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Posted: 6/27/2003 2:09:47 PM EDT
I'm moving from a house to detached condo, and more importantly out of stinking Massachusetts to New Hampshire. This is my first time selling a house, however, and would appreciate any warnings/tips on dealing with realtors and buyers. I know this is a broad question, but I'd like to hear any tips on your experiences and warnings.
Link Posted: 6/27/2003 2:14:58 PM EDT
Posting so I can find this thread later.
Link Posted: 6/27/2003 2:27:18 PM EDT
Don't use a realtor. They'll most often take your money and do jack shit. I sold my house without a realtor on my side and saved myself 3%. The buyer still had a realtor though so she got her 3%, but it comes out of the seller's mortgage. One caution, selling yourself is going to get you a lower sales price, but you'll still take home more cash. Especially if both you and the buyer don't have realtors. There are listing agencies that will give you a MLS listing which is key if you can't move it yourself with signs & listing in the local paper first. Watch for "prequalified" buyers. If their prequalification letter doesn't have a $ amount on it, they're not prequalified for shit. Stick to reputable mortgage companies, there's the usual big banks, and then there's a new one called home(something), I forget the exact name but there's billboards for them around here. Our buyer used them and they were awesome. If you have more specific questions ask away.
Link Posted: 6/27/2003 2:54:12 PM EDT
PreQualified and PreApproved are 2 different things. PreQualified means that you have sufficent income to make the payment. PreApproved means that they have done almost everything for the loan but put the property on the loan papers. This is general, but pretty close. Also, if you shop realtors, you can find some that will really work to sell your house. And I don't know about where your at, but here in CO, the commission is what you and the realtor agree to. There is no set commission. We agreed to 3 percent if she sells the house all by herself and 4 percent if another realtor sells the house (she gets one percent and the other gets 3) But we need our house to move real fast. dave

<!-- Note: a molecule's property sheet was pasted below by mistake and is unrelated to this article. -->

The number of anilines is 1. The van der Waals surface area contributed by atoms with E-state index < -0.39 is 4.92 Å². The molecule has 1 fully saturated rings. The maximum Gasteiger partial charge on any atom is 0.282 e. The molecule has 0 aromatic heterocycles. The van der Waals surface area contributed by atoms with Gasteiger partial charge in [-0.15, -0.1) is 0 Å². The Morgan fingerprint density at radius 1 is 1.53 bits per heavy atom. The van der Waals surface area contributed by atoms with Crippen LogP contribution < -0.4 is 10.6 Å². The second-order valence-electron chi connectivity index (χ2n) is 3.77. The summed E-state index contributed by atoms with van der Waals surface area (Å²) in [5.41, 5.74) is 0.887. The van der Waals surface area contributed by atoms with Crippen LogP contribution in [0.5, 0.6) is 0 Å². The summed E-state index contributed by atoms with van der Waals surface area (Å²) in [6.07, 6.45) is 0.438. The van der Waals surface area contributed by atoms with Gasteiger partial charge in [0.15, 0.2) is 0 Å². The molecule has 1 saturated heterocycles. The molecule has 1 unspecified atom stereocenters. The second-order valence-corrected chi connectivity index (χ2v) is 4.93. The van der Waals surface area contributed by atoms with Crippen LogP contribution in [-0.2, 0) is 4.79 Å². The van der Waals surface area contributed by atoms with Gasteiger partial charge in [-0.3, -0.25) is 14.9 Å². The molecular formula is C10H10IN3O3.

Link Posted: 6/27/2003 3:02:07 PM EDT
Read everything, don't hesitate to ask questions, assume nothing, be patient. There's a buyer at every price. Know the value of your home buy studying comps and listening *very carefully* to what the agents you interview tell you (see next). Get an agent to list and sell your home. Most people can't do it themselves. If you do, interview at least three real estate brokers, ask friends/neighbors/business associates for references and choose among them. On the west coast, real estate is very, very hot. That means prices are high, and if it's the same in your area, take your time to get a sense of the real value of your property. Best of luck! It's very stressful, as a rule, but can be managed with patience, knowledge, and the right help.
Link Posted: 6/27/2003 11:21:24 PM EDT
Don't carry any paper from the buyer unless you like going to court. Also, in PRK, there are dangers in Cal-Vet "loans". Can't be assumed, I think.
Link Posted: 6/27/2003 11:32:45 PM EDT
[Last Edit: 6/28/2003 12:27:48 AM EDT by Tonkaman]
Don't sell to a lawyer - you WILL get sued if there is the least little undisclosed difference between the house and what the paperwork says about the house. Try to get your realtor to put his services in writing. Be especially aware of services after a buyer is found and the contract is signed. Is the realtor going to expedite the buyer's paperwork, loan processing, etc. or leave that up to you? Most realtors don't want to do much of anything after the initial sale is made. Good luck in the new home.
Link Posted: 6/28/2003 6:42:20 PM EDT
Purchase sellers insurance. Worth it's wait in gold
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